europac.net / By Peter Schiff / Friday, March 1, 2013
During his testimony before Congress this week, Federal Reserve Chairman Bernanke made it a priority to dampen the growing concern that the unprecedented growth of the Fed’s balance sheet presents great risks to the economy. There has been a heightened sense even among normally complacent members of Congress that the Fed could spark a precipitous decline in the economy and the financial markets if and when it seeks to “withdraw liquidity” by selling even a minor portion of its bond portfolio (which is projected to swell to $4 trillion by year end). This is a valid concern that I have been discussing for years.
Gentle Ben soothed these fears by his novel assertion that the Fed doesn’t actually need to sell bonds to neutralize previously injected stimulus. Instead, the Fed could simply allow its bonds to mature, thereby achieving a more natural, and potentially less disruptive unwinding of its gargantuan portfolio. Although his explanation seemed to satisfy many of the Congressman (and the vast majority of the journalists who slavishly dote on Bernanke’s assurances), the idea is completely absurd.
As a result of its previous efforts during “Operation Twist” (which was conducted in order to push down long-term interest rates), the Fed has already swapped hundreds of billions of dollars of short-term securities for Treasury bonds with maturities of ten years or longer. Only a small portion of the Fed’s portfolio, then, becomes due at any given time. The average maturity of the entire portfolio is now over 10 years. There may well come a time when inflation or asset bubbles become so pronounced that aggressive withdrawal of stimulus is needed. Forceful action will only be possible through active selling, not simply by passive maturation.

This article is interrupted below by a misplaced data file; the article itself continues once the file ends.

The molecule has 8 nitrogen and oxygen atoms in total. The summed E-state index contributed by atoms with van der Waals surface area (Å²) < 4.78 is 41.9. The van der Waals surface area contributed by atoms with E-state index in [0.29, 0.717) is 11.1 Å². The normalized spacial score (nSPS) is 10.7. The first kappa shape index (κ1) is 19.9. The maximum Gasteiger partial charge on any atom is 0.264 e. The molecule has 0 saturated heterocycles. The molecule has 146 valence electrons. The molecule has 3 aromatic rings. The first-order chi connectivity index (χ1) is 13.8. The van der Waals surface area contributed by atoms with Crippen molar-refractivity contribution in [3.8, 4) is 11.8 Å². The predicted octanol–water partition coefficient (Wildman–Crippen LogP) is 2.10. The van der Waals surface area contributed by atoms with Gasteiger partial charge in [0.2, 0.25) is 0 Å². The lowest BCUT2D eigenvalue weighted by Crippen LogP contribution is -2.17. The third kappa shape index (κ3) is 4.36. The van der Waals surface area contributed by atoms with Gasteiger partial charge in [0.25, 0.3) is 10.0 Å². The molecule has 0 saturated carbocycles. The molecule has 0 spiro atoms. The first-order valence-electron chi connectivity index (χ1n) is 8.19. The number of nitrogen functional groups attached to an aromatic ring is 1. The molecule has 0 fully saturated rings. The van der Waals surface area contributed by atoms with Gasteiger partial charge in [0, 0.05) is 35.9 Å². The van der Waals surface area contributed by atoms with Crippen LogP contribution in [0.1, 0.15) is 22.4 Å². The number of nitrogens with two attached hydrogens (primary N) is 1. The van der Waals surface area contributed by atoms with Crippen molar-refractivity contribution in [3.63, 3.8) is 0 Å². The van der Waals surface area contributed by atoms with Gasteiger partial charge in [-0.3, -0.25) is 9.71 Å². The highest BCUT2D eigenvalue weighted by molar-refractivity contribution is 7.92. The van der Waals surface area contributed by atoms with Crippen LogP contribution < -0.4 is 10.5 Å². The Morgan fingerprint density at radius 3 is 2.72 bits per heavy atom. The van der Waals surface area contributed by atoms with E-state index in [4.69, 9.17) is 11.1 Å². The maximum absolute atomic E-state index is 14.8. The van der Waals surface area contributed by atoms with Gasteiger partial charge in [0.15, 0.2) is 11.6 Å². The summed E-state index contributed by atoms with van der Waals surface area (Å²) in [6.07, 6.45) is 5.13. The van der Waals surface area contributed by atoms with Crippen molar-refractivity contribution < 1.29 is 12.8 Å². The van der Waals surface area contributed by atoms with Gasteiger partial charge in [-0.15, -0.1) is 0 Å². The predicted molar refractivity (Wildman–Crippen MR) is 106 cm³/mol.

However, either approach will be insufficient to tighten policy without a simultaneous cessation of buying of newly issued Treasury bonds. After all, to shrink the size of its balance sheet the Fed must stop adding to it…or at least add less than it is subtracting. Even if the Fed had the luxury of holding its bonds to maturity, such a stance would not prevent a collapse in the bond market. The Treasury does not have the cash needed to retire maturing bonds if the Fed stops rolling them over. As the government will have to sell the new bonds to other buyers, one way or another additional supply is going to hit the market.